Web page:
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FLUKE, THE OPPORTUNISTS!

From squid to snapper blues to grass shrimp, fluke feast on anything that swims. Take advantage of local food sources to deck more doormats.
By Capt. Scott Newhall
Tags: inshore

Upon landing a summer flounder, have you ever been white-washed with regurgitated grass shrimp that glued themselves to your body and boat? Have you ever been present when a doormat shook her head so wildly that the gunwales got completely painted with sand eels? Or have you ever witnessed a fluke cough up so many tiny crabs that you wondered if it was tautog that you were bringing into the vessel?

Most fishermen who have wet a line in pursuit of fluke have encountered the feisty flatfish choking up these half-digested specimens and many others. Flounder consistently gorge themselves on small crabs, spearing, mantis shrimp, grass shrimp, squid, sand eels, shellfish, peanut bunker and baby gamefish. They lie motionless except for those two eyes that continuously rotate, scanning for prey to mistakenly enter their territory.

THE VIEW WITHIN
Fluke are both patient and stealthy as they wait for food to meander into their strike zone, rather than swimming and hunting like many other species of fish. Then, in the blink of an eye, it's over and the helpless bait is swallowed before it even knew what happened.

But if a flounder's stomach contents consistently indicate they are feeding on all these different creatures, it is curious why anglers choose the variety of bait they attach to the hook. I have never seen crabs used as the bait on all of the fancy fluke rigs or beautifully-colored bucktails. Grass shrimp are most often used for weakfish, or even winter flounder, but sparingly as the primary bait for fluke.

"Match the hatch" is a phrase that originated with freshwater trout fishermen, in which anglers tie and utilize flies that "match" the bugs the fish are currently eating. This successful theory, used for many other species, spawns hundreds of new lures each season that aim to imitate the natural food of trophy fish in both fresh and saltwater. With flounder, however, it is unnecessary to either duplicate the exact forage the flatfish are feeding upon or mimic that forage with a similar-looking artificial.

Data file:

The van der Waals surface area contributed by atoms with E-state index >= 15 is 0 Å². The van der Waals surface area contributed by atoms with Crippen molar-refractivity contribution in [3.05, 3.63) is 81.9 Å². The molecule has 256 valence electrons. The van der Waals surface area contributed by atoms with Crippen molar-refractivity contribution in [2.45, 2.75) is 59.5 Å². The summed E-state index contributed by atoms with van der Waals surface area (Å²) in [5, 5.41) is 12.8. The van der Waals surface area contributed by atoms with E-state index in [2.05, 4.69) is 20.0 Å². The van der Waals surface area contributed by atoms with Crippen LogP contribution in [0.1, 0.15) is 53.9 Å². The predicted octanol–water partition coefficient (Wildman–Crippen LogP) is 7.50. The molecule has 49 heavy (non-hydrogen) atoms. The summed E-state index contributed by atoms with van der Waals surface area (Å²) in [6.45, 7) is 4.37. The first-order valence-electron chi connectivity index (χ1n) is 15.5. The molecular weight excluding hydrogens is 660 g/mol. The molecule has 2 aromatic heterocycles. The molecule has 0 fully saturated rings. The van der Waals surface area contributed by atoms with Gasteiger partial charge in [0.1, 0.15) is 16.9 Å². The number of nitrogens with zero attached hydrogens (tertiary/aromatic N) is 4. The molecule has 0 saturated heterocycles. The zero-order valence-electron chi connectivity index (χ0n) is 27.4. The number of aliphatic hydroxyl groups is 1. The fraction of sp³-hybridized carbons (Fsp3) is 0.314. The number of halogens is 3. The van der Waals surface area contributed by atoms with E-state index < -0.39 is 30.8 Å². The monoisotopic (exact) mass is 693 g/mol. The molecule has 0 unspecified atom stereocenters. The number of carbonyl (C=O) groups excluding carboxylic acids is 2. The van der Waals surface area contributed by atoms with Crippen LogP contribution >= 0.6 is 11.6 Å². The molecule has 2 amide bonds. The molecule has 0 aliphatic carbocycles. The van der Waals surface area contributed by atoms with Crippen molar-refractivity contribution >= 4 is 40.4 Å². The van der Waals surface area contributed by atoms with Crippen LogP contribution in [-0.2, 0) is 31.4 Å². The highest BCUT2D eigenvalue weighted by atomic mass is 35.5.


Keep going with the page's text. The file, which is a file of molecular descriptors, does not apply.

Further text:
FOOD FOR THOUGHT

"In some of the most favored channels of the estuary system, fluke feed heavily on tiny mussels and hurl them up by the dozens when landed."
Flounder after flounder launch mussels into the boat to the point where walking over the gel coat sounds more like walking on Rice Krispies as the shells explode on the floor when crushed. The tiny bivalves make up a substantial part of the flatties' diet when they inhabit waters that hold a plethora of this food source.

So why then are minnows (mummichogs) the most popular backwater bait for targeting flounder even though the fish are eating what we wouldn't even consider placing on the hook?

The mussels fluke prefer are smaller than a fingernail and exist by the thousands on the sandy bottom, where they have no defense as they trek along at a snail's pace. Juvenile mussels creep by using the cup at the tip of the foot as a sucker and by forming a path of threads along the substratum. It is later in their development that they become sedentary and somewhat less available to flounder by nature of where they locate themselves.

But when the young-of-the-year mussels infiltrate the waterways, fluke don't even have to move out of their position to strike, and instead allow them to move in front of their nose. Then the flounder can quickly inhale them, undulate several times to send them down the digestive tract and wait for the next unwary morsel. It's easy pickings and the fluke doesn't need to expend energy to put together a meal over the course of a day.


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